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Mar 8 07 10:26 PM
Mar 9 07 11:20 AM
Mar 11 07 5:21 PM
referencing a proper name
Mar 13 07 6:15 PM
Mar 15 07 11:01 PM
Mar 17 07 2:46 PM
I'm not sure either, but when I took an Intro to Hebrew Scriptures class at Edgewood we were taught that the work Bible has to always be
Mar 29 07 11:59 PM
Mar 31 07 9:42 PM
In Hebrew, there is no such thing as upper and lower case. The original Greek manuscripts were written in all upper case letters. Therefore, this is mostly
a question of English style more than a question of conforming to the original language texts. English style is a moving target, and there is not widespread
agreement on capitalization of pronouns referring to God. A few hundred years ago, it was common practice to capitalize pronouns pertaining to any king or
other national leader. Since God is the King of Kings, it only made sense to capitalize pronouns referring to God. In modern English, we don't do that,
even when writing very respectfully. In modern English, it is considered correct to either capitalize or not capitalize pronouns referring to God, but the
practice should be consistent within a book. Other contemporary translations of the Holy Bible into English are pretty much evenly split between capitalizing
and not capitalizing these pronouns.
There are three other translational issues involved. One is that it seems rather awkward to translate quotations of people who were deriding Jesus Christ,
and who at that point didn't believe that He was the spotless Son of God, capitalizing the pronouns they used to refer to Him. The New American Standard
Bible handles this by putting in a footnote to explain that they capitalized the pronouns because of who Jesus Christ is, not who the speaker thought He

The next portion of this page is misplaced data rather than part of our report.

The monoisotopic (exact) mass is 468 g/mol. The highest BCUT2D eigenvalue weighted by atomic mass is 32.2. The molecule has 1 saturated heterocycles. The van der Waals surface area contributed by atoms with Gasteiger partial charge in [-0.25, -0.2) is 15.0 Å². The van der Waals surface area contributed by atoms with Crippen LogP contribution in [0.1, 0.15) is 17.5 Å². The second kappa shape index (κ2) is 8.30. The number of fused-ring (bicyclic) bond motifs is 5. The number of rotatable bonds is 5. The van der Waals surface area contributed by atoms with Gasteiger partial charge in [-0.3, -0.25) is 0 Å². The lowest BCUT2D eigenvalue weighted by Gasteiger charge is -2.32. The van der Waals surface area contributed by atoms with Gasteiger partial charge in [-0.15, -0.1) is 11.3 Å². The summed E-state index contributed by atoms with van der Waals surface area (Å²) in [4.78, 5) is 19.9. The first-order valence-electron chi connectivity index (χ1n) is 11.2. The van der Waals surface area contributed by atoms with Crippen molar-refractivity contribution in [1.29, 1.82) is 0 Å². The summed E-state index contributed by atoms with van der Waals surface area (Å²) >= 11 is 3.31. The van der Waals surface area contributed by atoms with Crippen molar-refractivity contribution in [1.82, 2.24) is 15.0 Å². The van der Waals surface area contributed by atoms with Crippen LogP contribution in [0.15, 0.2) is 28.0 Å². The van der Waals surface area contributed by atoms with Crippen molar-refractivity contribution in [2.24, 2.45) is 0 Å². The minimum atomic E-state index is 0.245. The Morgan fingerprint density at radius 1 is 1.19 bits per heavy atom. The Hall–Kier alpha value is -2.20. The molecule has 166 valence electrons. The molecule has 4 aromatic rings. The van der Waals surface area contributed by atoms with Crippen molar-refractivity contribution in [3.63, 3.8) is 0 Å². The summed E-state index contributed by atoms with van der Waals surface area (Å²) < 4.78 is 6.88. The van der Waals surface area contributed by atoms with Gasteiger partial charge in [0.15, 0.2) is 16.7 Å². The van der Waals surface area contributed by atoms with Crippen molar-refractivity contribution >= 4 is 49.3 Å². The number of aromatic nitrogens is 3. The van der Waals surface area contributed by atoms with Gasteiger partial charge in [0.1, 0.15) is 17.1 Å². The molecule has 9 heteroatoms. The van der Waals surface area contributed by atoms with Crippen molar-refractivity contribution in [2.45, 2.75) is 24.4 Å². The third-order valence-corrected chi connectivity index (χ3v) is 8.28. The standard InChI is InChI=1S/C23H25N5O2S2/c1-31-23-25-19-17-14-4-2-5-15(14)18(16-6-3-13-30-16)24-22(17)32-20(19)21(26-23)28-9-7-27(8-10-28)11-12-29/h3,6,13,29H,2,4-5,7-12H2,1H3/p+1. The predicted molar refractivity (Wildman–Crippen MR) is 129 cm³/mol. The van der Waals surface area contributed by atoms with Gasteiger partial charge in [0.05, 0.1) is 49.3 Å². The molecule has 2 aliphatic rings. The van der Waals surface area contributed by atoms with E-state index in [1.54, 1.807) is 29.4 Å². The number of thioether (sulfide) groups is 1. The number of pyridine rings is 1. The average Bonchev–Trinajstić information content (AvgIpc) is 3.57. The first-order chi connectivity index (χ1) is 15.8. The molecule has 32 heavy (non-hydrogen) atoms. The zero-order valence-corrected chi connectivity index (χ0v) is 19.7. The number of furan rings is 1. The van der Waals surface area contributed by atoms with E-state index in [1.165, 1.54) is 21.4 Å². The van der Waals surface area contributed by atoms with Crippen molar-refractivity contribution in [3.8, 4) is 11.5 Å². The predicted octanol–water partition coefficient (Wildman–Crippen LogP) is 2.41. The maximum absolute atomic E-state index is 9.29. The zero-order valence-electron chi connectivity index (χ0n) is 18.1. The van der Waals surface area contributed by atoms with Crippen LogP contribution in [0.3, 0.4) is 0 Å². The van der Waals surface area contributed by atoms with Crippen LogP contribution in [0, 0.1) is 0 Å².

Another issue is that in some of the coronation psalms, it was clear that the psalm was originally written for the coronation of an earthly king (i. e. King
Solomon), but the psalm applies and is used more often to sing praises to the King of Kings. In that case, it is difficult to choose which case to use for the
pronouns. By not capitalizing pronouns pertaining to God, we as translators preserve the ambiguity of the original Scriptures and leave the application to the
Holy Spirit and the reader.
The third translational issue is a more practical one. Because the World English Bible is an update of the American Standard Version of 1901, which does not
capitalize pronouns referring to God, it would have required reviewing all pronouns in the Bible for capitalization, determining from the context which
referred to God and which did not. Even when done carefully, there is a risk of making errors in the process, and in some cases (such as those mentioned
above), footnotes would be in order to explain the ambiguities that would be totally unnecessary without the capitalization.
Therefore, we have decided to retain the ASV's capitalization rules in the Bible text.
Peace, all! Hope you have a blessed Holy Week, and a joyous Easter! - Karla
Apr 3 07 10:18 AM
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